Preferably, the record storage 24 includes data compression capability as the optical record is particularly appropriate for data compression as the size and location of the hot spots are of prime importance. Data compression can take many forms including run length encoding.
The overall system is generally shown in FIG. 2 and comprises a central database 40 which includes a classification section 42 and a databank 44 of classified gemstones. This databank 44 has associated therewith a sub group 46 of gemstones indicated as being stolen or missing by the particular insurance company or the owner.
Recovered gemstones are optically scanned by a particular site machine at a police station, such as 50, and the optical response of these gemstones are compared with the sub group 46 of the gemstones stolen or missing as identified by the particular owners. In this way, police departments in far varying jurisdictions can compare the gemstones recovered from thieves or suspected of being stolen with a database of gemstones which have previously been identified as being stolen or missing.
The classification of the gemstones carried out at in FIG. 2 relies on a polar coordinate system for identifying the largest area light beams of the optical response identified as large circles on the hard copy of the optical response. The largest area light beam is identified as a number 1 light beam and the remaining light beams are progressively identified by size. The largest light beam is considered to be at a zero angle and all other light beams are plotted relative to this major light beam. The distance from the center point is also measured to provide an accurate location identification.
This particular classification arrangement renders it quite convenient to search, as the optical response of the suspected stolen gemstone is classified and the various light beams thereof are again plotted in this manner. Software accurately compares this response with known responses based upon the particular angles of the light beams and then varying of the particular light beams which are considered the dominant light beams. This can be carried out in software and is very efficient and may result in several searches or several permutations of the actual optical response. After a number of possible matches have been identified, then further comparison can be made with respect to the distance from the center as well as the much more detailed response characteristics. Based upon a comparison of the recorded optical responses, the expert can then provide his opinion whether it is an identical match or not.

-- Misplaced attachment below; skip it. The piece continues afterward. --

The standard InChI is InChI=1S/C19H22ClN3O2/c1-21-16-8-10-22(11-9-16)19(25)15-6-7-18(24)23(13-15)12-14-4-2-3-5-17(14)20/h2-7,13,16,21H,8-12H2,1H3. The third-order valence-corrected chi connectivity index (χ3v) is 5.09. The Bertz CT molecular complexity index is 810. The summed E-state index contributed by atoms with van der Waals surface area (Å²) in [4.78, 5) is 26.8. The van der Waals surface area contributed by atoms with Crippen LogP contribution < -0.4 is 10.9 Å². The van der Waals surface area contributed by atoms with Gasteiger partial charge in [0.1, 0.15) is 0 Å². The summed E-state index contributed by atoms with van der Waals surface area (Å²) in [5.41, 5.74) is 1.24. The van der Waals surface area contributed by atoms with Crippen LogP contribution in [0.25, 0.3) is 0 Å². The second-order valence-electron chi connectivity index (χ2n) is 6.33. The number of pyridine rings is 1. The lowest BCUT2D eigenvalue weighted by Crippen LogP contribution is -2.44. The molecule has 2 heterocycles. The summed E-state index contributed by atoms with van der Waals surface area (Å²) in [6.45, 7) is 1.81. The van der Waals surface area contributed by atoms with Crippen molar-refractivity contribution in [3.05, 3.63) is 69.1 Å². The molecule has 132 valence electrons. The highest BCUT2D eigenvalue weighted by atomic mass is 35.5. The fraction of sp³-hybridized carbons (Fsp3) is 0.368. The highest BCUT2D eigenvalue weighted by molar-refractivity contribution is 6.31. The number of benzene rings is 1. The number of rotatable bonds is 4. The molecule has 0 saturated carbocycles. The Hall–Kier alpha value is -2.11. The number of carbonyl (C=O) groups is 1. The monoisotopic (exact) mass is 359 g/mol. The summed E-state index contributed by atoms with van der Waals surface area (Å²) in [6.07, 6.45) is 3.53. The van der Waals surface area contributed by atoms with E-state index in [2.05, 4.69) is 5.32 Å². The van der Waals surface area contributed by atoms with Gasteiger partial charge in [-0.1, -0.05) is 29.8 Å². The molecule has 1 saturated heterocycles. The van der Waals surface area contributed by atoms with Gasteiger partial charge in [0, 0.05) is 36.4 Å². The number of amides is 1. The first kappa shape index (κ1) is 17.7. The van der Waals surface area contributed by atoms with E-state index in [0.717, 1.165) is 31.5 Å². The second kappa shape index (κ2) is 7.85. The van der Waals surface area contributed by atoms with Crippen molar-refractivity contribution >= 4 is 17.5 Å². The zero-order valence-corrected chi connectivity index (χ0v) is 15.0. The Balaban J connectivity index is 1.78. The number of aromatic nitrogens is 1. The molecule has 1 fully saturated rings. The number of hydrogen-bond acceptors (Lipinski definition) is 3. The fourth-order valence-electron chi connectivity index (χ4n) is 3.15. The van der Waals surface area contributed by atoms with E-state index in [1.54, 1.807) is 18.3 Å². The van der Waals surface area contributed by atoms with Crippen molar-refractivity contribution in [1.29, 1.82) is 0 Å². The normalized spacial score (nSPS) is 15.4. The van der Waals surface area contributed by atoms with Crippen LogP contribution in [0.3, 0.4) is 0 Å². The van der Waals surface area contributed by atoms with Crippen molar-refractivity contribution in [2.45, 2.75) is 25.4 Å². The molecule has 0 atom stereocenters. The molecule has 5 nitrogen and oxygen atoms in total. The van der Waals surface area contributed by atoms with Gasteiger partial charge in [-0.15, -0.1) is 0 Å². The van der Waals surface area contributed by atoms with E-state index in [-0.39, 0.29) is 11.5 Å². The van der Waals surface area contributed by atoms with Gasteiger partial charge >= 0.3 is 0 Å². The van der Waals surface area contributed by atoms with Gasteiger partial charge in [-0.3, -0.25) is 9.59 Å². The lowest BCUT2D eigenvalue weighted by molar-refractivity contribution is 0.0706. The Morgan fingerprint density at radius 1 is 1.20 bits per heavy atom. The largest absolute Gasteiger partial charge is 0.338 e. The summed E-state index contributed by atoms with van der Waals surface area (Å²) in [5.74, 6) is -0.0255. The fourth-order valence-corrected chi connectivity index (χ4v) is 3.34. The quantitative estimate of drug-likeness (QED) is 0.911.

As can be appreciated, the system operates most efficiently if jewelers throughout the country or throughout the territory all have these individual site machines and upon the sale of a gemstone, make an accurate optical fingerprint of the gemstone using the site machine to evaluate the gemstone. This record is then recorded in a central databank of gemstones and is preferably forwarded electronically to the databank. Compression of the optical response characteristics of a particular gemstone can be accomplished using standard techniques. The actual recording is preferably based on the size and location of these light spots resulting from the particular light beams produced in the optical response. Run length encoding is particularly suitable for compression of this data.
Although various preferred embodiments of the present invention have been described herein in detail, it will be appreciated by those skilled in the art, that variations may be made thereto without departing from the spirit of the invention or the scope of the appended claims.
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|Clasificación de EE.UU.||347/225, 356/30|
|Clasificación internacional||G06K9/00, G01N21/87|
|Clasificación cooperativa||G06K9/00, G01N21/87|
|Clasificación europea||G06K9/00, G01N21/87|
|14 Ene 1991||AS||Assignment|
Owner name: OMPHALOS RECOVERY SYSTEMS INC., 10 LOWER SPADINA A
Free format text: ASSIGNMENT OF ASSIGNORS INTEREST.;ASSIGNORS:WALLNER, HERMANN F.;VANIER, DANA J.;REEL/FRAME:005574/0532
Effective date: 19901205
|6 Nov 1995||FPAY||Fee payment|
Year of fee payment: 4
|19 Nov 1999||FPAY||Fee payment|
Year of fee payment: 8
|5 Dic 2003||FPAY||Fee payment|
Year of fee payment: 12
|25 Ene 2006||AS||Assignment|
Owner name: GEMPRINT CORPORATION, CANADA
Free format text: CHANGE OF NAME;ASSIGNOR:OMPHALOS RECOVERY SYSTEMS INC.;REEL/FRAME:017207/0521
Effective date: 19970527
|30 Ene 2006||AS||Assignment|
Owner name: COLLECTORS UNIVERSE, INC., CALIFORNIA
Free format text: ASSIGNMENT OF ASSIGNORS INTEREST;ASSIGNOR:GEMPRINT CORPORATION;REEL/FRAME:017215/0503
Effective date: 20051222